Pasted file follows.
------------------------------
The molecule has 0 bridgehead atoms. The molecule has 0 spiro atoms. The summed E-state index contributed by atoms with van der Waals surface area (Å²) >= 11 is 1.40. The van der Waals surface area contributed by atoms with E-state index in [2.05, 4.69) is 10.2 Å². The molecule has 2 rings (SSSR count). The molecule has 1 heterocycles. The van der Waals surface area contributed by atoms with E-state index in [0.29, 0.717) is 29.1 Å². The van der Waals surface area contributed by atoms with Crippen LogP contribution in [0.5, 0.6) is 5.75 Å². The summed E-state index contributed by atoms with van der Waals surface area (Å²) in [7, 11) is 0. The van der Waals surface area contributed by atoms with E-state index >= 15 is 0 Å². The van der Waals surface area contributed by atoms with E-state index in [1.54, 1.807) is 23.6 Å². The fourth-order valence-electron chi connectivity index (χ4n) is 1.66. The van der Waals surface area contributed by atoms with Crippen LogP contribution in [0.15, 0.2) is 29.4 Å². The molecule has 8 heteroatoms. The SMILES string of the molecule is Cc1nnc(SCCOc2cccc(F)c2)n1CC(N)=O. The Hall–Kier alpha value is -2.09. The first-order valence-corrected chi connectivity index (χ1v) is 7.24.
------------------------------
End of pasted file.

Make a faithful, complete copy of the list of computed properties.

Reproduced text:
The molecule has 0 bridgehead atoms. The molecule has 0 spiro atoms. The summed E-state index contributed by atoms with van der Waals surface area (Å²) >= 11 is 1.40. The van der Waals surface area contributed by atoms with E-state index in [2.05, 4.69) is 10.2 Å². The molecule has 2 rings (SSSR count). The molecule has 1 heterocycles. The van der Waals surface area contributed by atoms with E-state index in [0.29, 0.717) is 29.1 Å². The van der Waals surface area contributed by atoms with Crippen LogP contribution in [0.5, 0.6) is 5.75 Å². The summed E-state index contributed by atoms with van der Waals surface area (Å²) in [7, 11) is 0. The van der Waals surface area contributed by atoms with E-state index >= 15 is 0 Å². The van der Waals surface area contributed by atoms with E-state index in [1.54, 1.807) is 23.6 Å². The fourth-order valence-electron chi connectivity index (χ4n) is 1.66. The van der Waals surface area contributed by atoms with Crippen LogP contribution in [0.15, 0.2) is 29.4 Å². The molecule has 8 heteroatoms. The SMILES string of the molecule is Cc1nnc(SCCOc2cccc(F)c2)n1CC(N)=O. The Hall–Kier alpha value is -2.09. The first-order valence-corrected chi connectivity index (χ1v) is 7.24.